The power of television thrust Lee Mead into the public spotlight in 2007 but his rise to stardom actually began five years earlier. On the Pride of Bilbao ferry in Portsmouth.
The man who was to win TV casting competition Any Dream Will Do had his first professional job as a singer on mini-cruises between Portsmouth and Bilbao.
‘It was three days there and then three days back, for six months at £40 a cruise,’ he smiles.
‘I was one of the singers with a live band and it was one of the best experiences I’ve had because we all mucked in together and I kind of learnt my craft.’
But there must have been some rough crossings through the Bay of Biscay?
‘Rough crossings and rough people as well,’ he retorts, the smile bubbling into a laugh.
‘There was a show bar at the back of the theatre and some guy would stumble past the stage while I was doing a routine.
‘It was an eye-opener and a test of what I wanted to do.
‘But yeah, there were a few rough crossings. The band would be grabbing on to their drum kits and it was quite funny at times.
‘But for me at 19 or 20 it was just great being away from home and enjoying life!’
The son of an Essex cab-driver, Lee had studied at performing arts college.
After his stint on the Pride of Bilbao he did a summer season at Bridlington in Yorkshire, but then Joseph And The Amazing Technicolor Dreamcoat entered his life.
It was the show that was to change more than just his career.
Having won the televised Any Dream Will Do competition, he not only spent 18 months playing the title role in the West End but married one of the TV series panellists, Denise Van Outen, and has since become a father for the first time.
Was there an instant attraction between him and Denise?
‘Here come the personal questions,’ he laughs affably.
‘But no, not all at all. Anyone who knows what I’m like with my work knows that I’m very focused and take it seriously.
‘Denise met most of the boys but we only met once off-camera at the BBC, in passing, and it was just “Hi” and “Hello”.
‘It wasn’t until about six months after the show finished that she was working around the corner from me and we bumped into each other.
‘After that I felt compelled to give her a ring and asked her to dinner – and it was the best call I have ever made!’
So no flirtations on telly? ‘No, there was no time for that,’ he laughs.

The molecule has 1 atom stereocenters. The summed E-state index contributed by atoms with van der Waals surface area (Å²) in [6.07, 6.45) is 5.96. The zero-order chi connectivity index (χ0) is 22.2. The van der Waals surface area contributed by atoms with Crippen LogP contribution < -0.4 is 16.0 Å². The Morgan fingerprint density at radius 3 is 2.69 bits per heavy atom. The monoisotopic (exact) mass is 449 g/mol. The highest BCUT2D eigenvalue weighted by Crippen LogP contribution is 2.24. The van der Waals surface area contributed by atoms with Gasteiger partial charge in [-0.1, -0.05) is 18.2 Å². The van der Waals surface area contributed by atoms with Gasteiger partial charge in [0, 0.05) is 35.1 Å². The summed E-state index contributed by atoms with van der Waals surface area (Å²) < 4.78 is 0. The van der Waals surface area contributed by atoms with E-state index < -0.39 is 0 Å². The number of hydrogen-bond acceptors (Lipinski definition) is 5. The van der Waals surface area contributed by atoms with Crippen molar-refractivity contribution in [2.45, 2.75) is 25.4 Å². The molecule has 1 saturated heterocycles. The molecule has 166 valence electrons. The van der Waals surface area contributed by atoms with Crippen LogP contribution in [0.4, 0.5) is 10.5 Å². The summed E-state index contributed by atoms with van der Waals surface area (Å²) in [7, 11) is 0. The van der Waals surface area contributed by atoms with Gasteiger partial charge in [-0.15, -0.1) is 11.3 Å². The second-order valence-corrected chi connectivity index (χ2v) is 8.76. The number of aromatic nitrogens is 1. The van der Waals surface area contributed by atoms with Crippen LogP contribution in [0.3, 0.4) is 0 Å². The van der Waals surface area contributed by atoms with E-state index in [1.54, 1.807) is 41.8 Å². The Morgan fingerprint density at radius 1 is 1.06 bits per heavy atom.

‘The programme gave me a great career and to have found my wife as well I feel very, very blessed.’
And, nine months ago, daughter Betsy arrived. Not only was Lee present at her birth but he gave her her first milk and first bath.
So which was more exciting – his first night as Joseph in the West End or witnessing his daughter’s birth? ‘Oh, the birth was bigger than anything,’ he says emphatically.
‘It was the most emotional and liberating experience.
‘Holding this tiny little thing in my hands – it all changed from that point.
‘As performers we can be quite selfish and focused on our careers but your priorities change and my family is my main focus in life now although I still take my work very seriously.’
Lee also takes his commitment to press interviews more seriously than some performers do.
He takes the trouble to call me for a second time after being cut off, despite the fact that we have already over-run our allotted time.
He says he is trying to move towards more of a straight acting career now, which might surprise those who have followed his career only up to the point where he left the West End cast of Joseph.
He had played Levi and Pharaoh in the national tour of that show, giving 12 performances a week for a year. He then went into Tommy and Miss Saigon, in each case understudying the male lead, before joining the West End cast of The Phantom Of The Opera, understudying Raoul.
He was halfway through his year’s contract in that when the Joseph auditions came up.
‘I had always hankered after that role and I thought “Give it a shot” although I never expected to get very far because there were more than 10,000 guys auditioning.’
Then after he had been in Joseph for 18 months he was asked to stay for a further six, but he felt ready to leave – and did so in January 2009.
‘I didn’t want to cheat audiences or myself,’ he explains. ‘I wanted to leave on a high, giving a really deep, truthful performance.’
He was offered ‘three or four’ other West End shows but instead went to New York to take a course at the Lee Strasberg Theatre and Film Institute.
‘A lot of people thought I was mad to turn down the West End shows,’ he acknowledges, ‘but I wanted to act first and foremost and just kind of fell into musical theatre.
‘I wanted to make sure I understood what I was doing, and my dream from 12 or 13 was to go to New York to study and do a film course.
‘I had watched actors like Robert De Niro and Al Pacino on film and thought “Ah, New York!”
‘At 18 I couldn’t afford to go but I had the gut feeling that it was the right thing to do. I wanted to learn new things and expand my craft – and it was the best time. I hope to go back some time.’
On his return from New York he was cast in his first play, Lord Arthur Savile’s Crime by Oscar Wilde. Lee admits it was ‘a real challenge’ and ‘a big risk’ with 140 pages of script to learn.
‘The director, Christopher Luscombe, said I’d chosen a very hard play and probably wouldn’t have such a big part in a play again – I didn’t leave the stage for two hours.’
So what does the future hold for this likeable mop-top, now in his 30th year?
‘I do love to sing and that’s a big part of my career as well, but TV or film would be amazing. It takes graft and hard work, but I’m prepared to do that.
‘You can’t expect to walk into roles. It’s not the getting there but the journey I want.
‘You need to enjoy the whole journey.’